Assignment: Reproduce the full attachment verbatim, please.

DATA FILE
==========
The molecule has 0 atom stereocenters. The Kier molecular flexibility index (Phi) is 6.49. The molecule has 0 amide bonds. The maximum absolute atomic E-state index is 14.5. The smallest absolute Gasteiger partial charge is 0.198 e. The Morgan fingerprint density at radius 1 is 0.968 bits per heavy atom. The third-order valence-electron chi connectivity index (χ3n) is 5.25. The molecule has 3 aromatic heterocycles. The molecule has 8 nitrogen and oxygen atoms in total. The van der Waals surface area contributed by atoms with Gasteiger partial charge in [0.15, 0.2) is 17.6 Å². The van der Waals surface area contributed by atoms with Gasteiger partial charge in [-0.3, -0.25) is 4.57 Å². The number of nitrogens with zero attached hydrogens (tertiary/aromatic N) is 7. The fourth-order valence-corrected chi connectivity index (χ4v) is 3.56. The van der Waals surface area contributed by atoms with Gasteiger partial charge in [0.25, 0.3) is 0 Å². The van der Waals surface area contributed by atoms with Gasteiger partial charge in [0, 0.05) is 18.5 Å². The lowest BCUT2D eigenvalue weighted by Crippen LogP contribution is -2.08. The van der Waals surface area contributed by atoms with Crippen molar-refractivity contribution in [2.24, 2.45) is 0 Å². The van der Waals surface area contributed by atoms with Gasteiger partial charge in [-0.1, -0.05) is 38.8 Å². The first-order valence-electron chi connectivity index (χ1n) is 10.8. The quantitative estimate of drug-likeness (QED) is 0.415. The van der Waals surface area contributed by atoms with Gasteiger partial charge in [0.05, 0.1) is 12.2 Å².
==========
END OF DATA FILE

The molecule has 0 atom stereocenters. The Kier molecular flexibility index (Phi) is 6.49. The molecule has 0 amide bonds. The maximum absolute atomic E-state index is 14.5. The smallest absolute Gasteiger partial charge is 0.198 e. The Morgan fingerprint density at radius 1 is 0.968 bits per heavy atom. The third-order valence-electron chi connectivity index (χ3n) is 5.25. The molecule has 3 aromatic heterocycles. The molecule has 8 nitrogen and oxygen atoms in total. The van der Waals surface area contributed by atoms with Gasteiger partial charge in [0.15, 0.2) is 17.6 Å². The van der Waals surface area contributed by atoms with Gasteiger partial charge in [-0.3, -0.25) is 4.57 Å². The number of nitrogens with zero attached hydrogens (tertiary/aromatic N) is 7. The fourth-order valence-corrected chi connectivity index (χ4v) is 3.56. The van der Waals surface area contributed by atoms with Gasteiger partial charge in [0.25, 0.3) is 0 Å². The van der Waals surface area contributed by atoms with Gasteiger partial charge in [0, 0.05) is 18.5 Å². The lowest BCUT2D eigenvalue weighted by Crippen LogP contribution is -2.08. The van der Waals surface area contributed by atoms with Crippen molar-refractivity contribution in [2.24, 2.45) is 0 Å². The van der Waals surface area contributed by atoms with Gasteiger partial charge in [-0.1, -0.05) is 38.8 Å². The first-order valence-electron chi connectivity index (χ1n) is 10.8. The quantitative estimate of drug-likeness (QED) is 0.415. The van der Waals surface area contributed by atoms with Gasteiger partial charge in [0.05, 0.1) is 12.2 Å².